The way that a remote control ceiling fan works involves a transmitter in the remote and a receiver in the fan. These two devices communicate and turn a remote command into action, like turning the lights on.
In order for the ceiling fan’s receiver to receive the remote’s transmission, both must be set to the same frequency.
How to Check Whether the Remote Is Working?
Before assuming that the issue is frequency-related, make sure that the remote is in range of the fan and has charged batteries.
If you are sure the remote is charged and in range, then the remote may be the issue, and you’ll want to check this.
To solve the frequency mismatch problem:
- Cut off the power to the ceiling fan.
- Use a screwdriver to detach the canopy from the mounting bracket, exposing the receiver.
- Locate the 4 sliders (DIP switches) on the receiver and note their configuration.
- Open up the back of the remote and locate its DIP switches (you might have to remove the batteries and lift a cover panel). Note the configuration.
- If the configurations don’t match, then you can change them so that they do. You can use a screwdriver or a pen to do this. It shouldn’t matter which one you change to match the other.
- If the configurations do match, choose a new pattern and set both to this new pattern.
- Reattach everything, turn the power back on, and check if the lights work now.
Regarding step 5, it must be noted that the fact that the two DIP switch sets were configured in the same way may mean that the remote is not the issue.
But it’s worthwhile trying to change the pattern to see if it solves the problem because you don’t want to move on to the more complicated diagnoses and fixes unless you are absolutely certain the remote/receiver is not the issue.
Resetting the DIP Switches Didn’t Work
If this process doesn’t seem to work, the remote control may have to be replaced. Should replacement not work either, you have ruled out the bulb, socket, and remote, and you can move on to the next possibility.
Remotes not working can also result in the fan not turning off, so it is always a good place to start if you are experiencing any other kinds of trouble with your ceiling fan operation.
Test the Wattage Limiter
The next process is more tricky but if the last few troubleshooting tests didn’t work, this one might work for you.
Ceiling fans manufactured after 2004 often have something called a wattage limiter, which does exactly what it sound like it does. It limits the amount of power the fan can use. If this power limit falls short of what is required to spin the fan blades and light the bulbs, then you will have ceiling fan lights that don’t work, or don’t work properly.
One way to identify if the wattage limiter is the problem is if your ceiling fan lights flash.
In this case, it is best to replace or remove the limiter.
How to Test the Limiter?
To verify if the wattage limiter is the problem:
- Turn off the power to your ceiling fan and remove the fixture.
- Locate the wattage limiter (it is typically a small black box) and trace the wires that go from the lights to the limiter.
- Use a multimeter and test the limiter. Disconnect the clip that connects the bulbs to the limiter and put the leads into each side of the clip. There would be a voltage reading on the multimeter.
- When you measure from the bottom of the limiter from the common to the hot, there should be no reading.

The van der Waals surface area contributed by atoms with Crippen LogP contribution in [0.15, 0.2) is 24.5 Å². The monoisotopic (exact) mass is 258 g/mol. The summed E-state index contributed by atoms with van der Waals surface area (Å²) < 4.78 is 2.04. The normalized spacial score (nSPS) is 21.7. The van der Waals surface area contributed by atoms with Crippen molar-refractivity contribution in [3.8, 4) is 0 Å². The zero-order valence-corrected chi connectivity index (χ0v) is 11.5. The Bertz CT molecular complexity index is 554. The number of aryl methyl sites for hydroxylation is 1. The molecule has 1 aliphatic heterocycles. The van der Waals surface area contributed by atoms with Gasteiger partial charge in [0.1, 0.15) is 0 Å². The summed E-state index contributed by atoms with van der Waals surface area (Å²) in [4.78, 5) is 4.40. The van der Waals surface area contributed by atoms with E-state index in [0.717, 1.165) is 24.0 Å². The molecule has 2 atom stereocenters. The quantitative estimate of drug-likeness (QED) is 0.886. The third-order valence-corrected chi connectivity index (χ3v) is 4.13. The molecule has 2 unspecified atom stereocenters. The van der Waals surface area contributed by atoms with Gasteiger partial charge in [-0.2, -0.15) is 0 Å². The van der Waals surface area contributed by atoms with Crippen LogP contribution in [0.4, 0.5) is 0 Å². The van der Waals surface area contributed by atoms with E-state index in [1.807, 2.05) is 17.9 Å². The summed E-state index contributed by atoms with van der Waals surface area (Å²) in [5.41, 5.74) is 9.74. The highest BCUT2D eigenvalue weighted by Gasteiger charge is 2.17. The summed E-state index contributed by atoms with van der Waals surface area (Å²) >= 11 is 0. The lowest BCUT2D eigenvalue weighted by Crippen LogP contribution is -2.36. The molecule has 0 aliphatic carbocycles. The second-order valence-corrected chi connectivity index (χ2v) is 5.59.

- This indicates that the wattage limiter is operational and may be your problem.
Replace or Remove the Limiter
Although it is mandatory for the manufacturers to include a wattage limiter, it is not mandatory for the owner to keep them in. It is recommended to keep them in, though, since they can lower energy consumption and removing them may increase the risk of fire.
Try removing it to see if it solves your problem. If not, you can always put it back in.
To remove the limiter:
- Disconnect the common wire, which is usually white.
- Disconnect the black and red wires connecting the limiter to the switch and the lights.
- Cut the common wire with lineman’s pliers or another wire-cutting tool, like the DOWELL Lineman’s Pliers (amazon link).
- Strip the common wire and then connect to the loose black wire with a wire nut.
To replace the limiter with one that allows a slightly higher power usage, follow these same instructions but do not complete the last step. Instead, install the new limiter in the same orientation as the old limiter.
Look for Loose/Broken Wire Connections in Light Kit
Unfortunately, if all of the troubleshooting steps above don’t work, the problem is likely to be wiring-related.
This can be the most complicated step since the process of looking for loose or broken wires can require long periods of searching.
Faulty wiring would stop electricity flow into the ceiling fan light if the light wiring was impacted and not the fan wiring. This would explain why the fan works but the lights do not.
How to Check the Connections?
Before anything else, it is imperative that the power is shut off to the ceiling fan.
To narrow down your search, it is wise to look for wires in between the lights and the power source. Wires that power the fan are not part of the problem since the fan still works, so eliminating them will save you time.
The next step and the majority of your time spent on this task will be to investigate the wires in question. Loose wires will hopefully be obvious but some probing may be required to check how loose they are.
External damage is obvious but internal damage would require a more thorough examination, using a multimeter as described in the following video:
Fixing Loose Wire Connections
Once the problem wire has been identified, all that is left to do is to tighten the connection.
This usually involves tightening a wire nut which can be done with your hands. Using a tool may damage the wires.
Fixing Damaged Wiring
You will have to replace the piece of damaged wire. You can speak to someone at your local hardware store as to what wire is best for use in a ceiling fan light fixture and then purchase a length of this. Cut it to size at home, strip it at the two ends, and attach it with wire nuts to whatever the previous wire was attached to.